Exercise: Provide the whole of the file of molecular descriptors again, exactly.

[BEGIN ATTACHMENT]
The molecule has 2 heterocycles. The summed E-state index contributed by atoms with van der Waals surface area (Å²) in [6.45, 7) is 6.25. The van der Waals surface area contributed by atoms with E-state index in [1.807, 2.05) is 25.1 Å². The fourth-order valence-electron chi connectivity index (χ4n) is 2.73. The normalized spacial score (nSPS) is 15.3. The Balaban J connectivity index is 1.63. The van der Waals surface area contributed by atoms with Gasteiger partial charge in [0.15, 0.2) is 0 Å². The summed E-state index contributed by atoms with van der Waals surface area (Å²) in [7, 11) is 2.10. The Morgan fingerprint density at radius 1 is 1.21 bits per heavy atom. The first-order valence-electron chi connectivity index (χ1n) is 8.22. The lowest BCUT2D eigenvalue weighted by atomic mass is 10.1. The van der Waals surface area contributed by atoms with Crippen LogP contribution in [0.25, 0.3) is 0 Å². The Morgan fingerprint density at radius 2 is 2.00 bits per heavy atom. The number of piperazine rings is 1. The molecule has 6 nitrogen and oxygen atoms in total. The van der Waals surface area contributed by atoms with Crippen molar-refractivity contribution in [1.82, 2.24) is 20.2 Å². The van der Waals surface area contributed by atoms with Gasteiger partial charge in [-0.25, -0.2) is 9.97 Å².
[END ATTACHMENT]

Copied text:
The molecule has 2 heterocycles. The summed E-state index contributed by atoms with van der Waals surface area (Å²) in [6.45, 7) is 6.25. The van der Waals surface area contributed by atoms with E-state index in [1.807, 2.05) is 25.1 Å². The fourth-order valence-electron chi connectivity index (χ4n) is 2.73. The normalized spacial score (nSPS) is 15.3. The Balaban J connectivity index is 1.63. The van der Waals surface area contributed by atoms with Gasteiger partial charge in [0.15, 0.2) is 0 Å². The summed E-state index contributed by atoms with van der Waals surface area (Å²) in [7, 11) is 2.10. The Morgan fingerprint density at radius 1 is 1.21 bits per heavy atom. The first-order valence-electron chi connectivity index (χ1n) is 8.22. The lowest BCUT2D eigenvalue weighted by atomic mass is 10.1. The van der Waals surface area contributed by atoms with Crippen LogP contribution in [0.25, 0.3) is 0 Å². The Morgan fingerprint density at radius 2 is 2.00 bits per heavy atom. The number of piperazine rings is 1. The molecule has 6 nitrogen and oxygen atoms in total. The van der Waals surface area contributed by atoms with Crippen molar-refractivity contribution in [1.82, 2.24) is 20.2 Å². The van der Waals surface area contributed by atoms with Gasteiger partial charge in [-0.25, -0.2) is 9.97 Å².